Neenah’s Debate Between Pathways

What is the perceptive of a middle school student who may encounter a new high school on the west site?

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Neenah’s Debate Between Pathways

Jordon Van Domelen, Student of Journalism

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Listen to a podcast that shares her voice.

 

As many are aware, the Neenah Joint School District is seeking to undergo a large long-term change. It has posted all the possible pathways, or possible changes, that the district could see.

The most popular pathways shown on the Neenah website through district engagement sessions are Pathway #2 and Pathway #5.

Pathway #2 would include a new 5th and 6th grade intermediate school on the west side site. Along with that, a new 7th and 8th grade school would be built in the current Shattuck location.

Pathway #5 would lead to the building of a new high school on the west side site. The current high school would be renovated and turned into a middle school; this would accommodate 5th-8th grade students.

While taking a glance at Pathway #5, a variety of questions could begin to float to the surface.

Shattuck Middle School, being made almost entirely of brick, and its ceiling crumbling like cookies, has nearly seen its last days. While thoughts of renovations were brought up, change is nearly impossible for this aging school – removing it completely would be the simplest option.

On the other hand, Principal Brian Wunderlich said that NHS classrooms had once before been re-purposed, proving how easily a second change could be made to accommodate middle school students.

In addition to the middle school a new high school would be the crown jewel of the district. Wunderlich pointed out that the current high school was not built for 500 students to safely drive in and out of the school in an orderly fashion. An increased amount of space decreases the risk of accidents. As stated in The Post-Crescent this summer when the land was purchased, “I think that this land provides a lot more flexibility to the district going forward,” Communication Mangager Jim Strick said.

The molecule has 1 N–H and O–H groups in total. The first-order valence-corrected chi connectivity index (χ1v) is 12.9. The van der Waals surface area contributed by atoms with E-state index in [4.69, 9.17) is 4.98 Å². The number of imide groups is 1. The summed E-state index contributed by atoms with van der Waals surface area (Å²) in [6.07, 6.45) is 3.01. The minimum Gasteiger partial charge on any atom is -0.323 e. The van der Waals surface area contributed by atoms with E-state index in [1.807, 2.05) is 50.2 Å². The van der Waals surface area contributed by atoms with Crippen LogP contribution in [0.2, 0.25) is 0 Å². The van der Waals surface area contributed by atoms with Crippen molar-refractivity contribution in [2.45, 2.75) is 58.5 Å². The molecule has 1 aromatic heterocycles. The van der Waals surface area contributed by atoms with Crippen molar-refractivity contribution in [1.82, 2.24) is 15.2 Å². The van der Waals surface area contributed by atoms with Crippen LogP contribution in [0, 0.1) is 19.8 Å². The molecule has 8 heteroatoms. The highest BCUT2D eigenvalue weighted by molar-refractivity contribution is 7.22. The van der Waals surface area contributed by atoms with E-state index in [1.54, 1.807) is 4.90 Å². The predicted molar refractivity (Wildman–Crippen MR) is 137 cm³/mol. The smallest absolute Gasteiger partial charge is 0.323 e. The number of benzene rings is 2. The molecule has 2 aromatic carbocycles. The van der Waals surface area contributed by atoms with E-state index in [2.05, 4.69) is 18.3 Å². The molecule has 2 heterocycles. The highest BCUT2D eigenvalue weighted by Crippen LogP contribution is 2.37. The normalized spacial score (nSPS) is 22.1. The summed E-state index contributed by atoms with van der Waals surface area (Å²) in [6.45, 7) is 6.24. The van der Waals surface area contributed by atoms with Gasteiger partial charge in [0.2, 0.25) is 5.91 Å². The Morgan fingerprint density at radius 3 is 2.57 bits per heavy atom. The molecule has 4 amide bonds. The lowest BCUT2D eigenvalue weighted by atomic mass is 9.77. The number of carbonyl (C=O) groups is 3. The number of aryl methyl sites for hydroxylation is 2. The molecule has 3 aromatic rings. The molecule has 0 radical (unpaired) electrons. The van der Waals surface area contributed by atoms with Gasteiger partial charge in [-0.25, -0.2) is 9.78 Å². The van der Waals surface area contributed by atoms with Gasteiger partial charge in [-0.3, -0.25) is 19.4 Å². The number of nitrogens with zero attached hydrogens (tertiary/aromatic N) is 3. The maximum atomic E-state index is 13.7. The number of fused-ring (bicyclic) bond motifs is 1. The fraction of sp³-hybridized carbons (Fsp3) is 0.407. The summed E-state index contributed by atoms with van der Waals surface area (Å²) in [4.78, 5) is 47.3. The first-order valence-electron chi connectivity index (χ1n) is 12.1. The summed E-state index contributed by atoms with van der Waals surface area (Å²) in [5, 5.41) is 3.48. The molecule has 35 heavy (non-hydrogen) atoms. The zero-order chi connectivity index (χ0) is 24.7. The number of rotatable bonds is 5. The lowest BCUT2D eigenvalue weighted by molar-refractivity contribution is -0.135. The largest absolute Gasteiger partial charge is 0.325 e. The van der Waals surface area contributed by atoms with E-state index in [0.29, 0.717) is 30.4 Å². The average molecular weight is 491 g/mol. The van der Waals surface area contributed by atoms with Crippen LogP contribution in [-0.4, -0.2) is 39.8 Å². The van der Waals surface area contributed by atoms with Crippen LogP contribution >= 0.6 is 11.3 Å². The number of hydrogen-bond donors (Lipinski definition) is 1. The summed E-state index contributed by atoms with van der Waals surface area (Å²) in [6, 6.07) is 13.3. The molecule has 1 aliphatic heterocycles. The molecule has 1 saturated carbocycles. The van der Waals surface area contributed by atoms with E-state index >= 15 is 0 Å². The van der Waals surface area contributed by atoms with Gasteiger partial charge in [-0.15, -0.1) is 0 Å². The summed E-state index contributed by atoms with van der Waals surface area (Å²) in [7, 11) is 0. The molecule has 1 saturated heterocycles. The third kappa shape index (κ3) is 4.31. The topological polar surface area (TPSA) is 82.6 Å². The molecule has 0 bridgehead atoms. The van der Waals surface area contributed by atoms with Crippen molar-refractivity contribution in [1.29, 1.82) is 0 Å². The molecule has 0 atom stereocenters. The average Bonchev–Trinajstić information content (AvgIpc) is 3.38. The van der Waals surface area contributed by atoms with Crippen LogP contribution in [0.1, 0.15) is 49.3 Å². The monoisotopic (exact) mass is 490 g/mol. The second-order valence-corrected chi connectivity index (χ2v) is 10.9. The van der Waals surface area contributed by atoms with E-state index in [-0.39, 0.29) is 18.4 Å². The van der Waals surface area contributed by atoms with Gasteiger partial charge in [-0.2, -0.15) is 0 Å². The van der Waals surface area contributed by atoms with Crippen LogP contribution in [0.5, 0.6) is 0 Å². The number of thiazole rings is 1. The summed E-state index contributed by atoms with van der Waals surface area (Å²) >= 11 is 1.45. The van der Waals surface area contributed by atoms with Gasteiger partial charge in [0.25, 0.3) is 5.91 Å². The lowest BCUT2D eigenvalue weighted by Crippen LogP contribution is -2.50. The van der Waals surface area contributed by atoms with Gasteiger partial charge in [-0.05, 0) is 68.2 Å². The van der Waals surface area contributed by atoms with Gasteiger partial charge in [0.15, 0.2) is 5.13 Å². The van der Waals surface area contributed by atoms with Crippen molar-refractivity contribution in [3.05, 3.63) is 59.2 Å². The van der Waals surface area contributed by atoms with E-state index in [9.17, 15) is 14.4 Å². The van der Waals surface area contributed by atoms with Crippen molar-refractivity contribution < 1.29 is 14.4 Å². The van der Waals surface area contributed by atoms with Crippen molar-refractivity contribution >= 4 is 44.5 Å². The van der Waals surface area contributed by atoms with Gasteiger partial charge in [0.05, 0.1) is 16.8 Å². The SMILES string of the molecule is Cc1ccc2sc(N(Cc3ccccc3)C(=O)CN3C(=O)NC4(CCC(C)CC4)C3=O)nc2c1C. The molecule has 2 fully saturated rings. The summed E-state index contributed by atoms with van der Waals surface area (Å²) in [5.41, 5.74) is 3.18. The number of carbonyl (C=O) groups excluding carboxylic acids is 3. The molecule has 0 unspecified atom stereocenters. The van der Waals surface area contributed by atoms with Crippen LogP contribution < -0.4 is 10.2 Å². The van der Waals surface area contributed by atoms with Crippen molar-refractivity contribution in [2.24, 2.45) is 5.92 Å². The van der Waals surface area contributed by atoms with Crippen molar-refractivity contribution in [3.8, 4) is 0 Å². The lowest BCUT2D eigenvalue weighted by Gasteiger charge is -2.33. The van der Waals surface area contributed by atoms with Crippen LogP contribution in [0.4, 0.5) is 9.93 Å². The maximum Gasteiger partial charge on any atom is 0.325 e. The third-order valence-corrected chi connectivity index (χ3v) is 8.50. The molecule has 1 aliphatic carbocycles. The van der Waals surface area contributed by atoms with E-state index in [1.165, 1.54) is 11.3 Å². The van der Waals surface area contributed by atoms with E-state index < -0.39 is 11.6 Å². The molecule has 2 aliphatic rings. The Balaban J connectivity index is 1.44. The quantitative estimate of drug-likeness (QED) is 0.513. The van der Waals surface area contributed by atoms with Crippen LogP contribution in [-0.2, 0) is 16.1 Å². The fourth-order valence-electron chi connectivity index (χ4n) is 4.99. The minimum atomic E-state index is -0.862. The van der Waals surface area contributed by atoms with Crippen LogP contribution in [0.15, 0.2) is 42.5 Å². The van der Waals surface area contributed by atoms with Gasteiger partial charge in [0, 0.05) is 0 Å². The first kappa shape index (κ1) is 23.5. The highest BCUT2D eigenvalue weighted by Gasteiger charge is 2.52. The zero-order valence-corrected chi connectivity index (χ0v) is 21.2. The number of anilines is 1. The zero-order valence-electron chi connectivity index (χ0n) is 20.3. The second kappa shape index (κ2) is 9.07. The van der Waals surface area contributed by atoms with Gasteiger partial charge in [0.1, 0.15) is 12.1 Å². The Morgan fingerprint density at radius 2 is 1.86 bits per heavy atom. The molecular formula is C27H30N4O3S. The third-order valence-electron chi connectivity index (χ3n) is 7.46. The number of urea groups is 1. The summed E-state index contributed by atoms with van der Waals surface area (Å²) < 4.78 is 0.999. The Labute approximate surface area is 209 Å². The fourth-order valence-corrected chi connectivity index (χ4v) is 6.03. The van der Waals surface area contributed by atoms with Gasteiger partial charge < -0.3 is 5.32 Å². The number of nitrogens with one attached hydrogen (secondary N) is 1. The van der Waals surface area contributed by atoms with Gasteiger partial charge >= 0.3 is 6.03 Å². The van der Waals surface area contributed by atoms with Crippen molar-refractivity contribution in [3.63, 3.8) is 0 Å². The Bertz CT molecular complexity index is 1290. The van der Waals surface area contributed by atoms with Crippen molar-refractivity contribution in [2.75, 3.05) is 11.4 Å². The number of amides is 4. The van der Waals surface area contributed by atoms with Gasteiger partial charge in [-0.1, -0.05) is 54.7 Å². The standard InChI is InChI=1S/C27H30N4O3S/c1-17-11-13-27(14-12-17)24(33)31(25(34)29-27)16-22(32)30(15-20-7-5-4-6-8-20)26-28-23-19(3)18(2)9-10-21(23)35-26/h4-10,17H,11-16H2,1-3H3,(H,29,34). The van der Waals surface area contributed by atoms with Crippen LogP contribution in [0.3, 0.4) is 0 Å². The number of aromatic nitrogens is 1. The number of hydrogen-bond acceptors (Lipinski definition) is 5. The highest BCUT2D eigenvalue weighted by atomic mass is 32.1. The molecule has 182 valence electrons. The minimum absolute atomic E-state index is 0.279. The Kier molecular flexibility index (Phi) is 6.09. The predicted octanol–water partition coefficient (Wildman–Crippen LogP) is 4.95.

He also says the school isn’t as secure as it could be. If a new high school were to be made, Wunderlich hopes to increase security by using advanced entrances and stronger dividers during school events.

The high school is the only school every student will attend for four years. Many students spend more time at school than at home, practically living at the high school. The upcoming generation of students require diverse learning environments. “I would put our staff against any staff in regards to their talent,” Wunderlich said. He also said that a new high school would be able to provide teachers with new classrooms, which offer more learning opportunities.

As can be seen, Pathway #5 has many advantages that could greatly impact N.J.S.D.  Clearly, Pathway #5 has the potential to impact current 8th graders the most.  Listen to this podcast — Marley Van Domelen, class of 2024,– shares her thoughts on a new high school.

 

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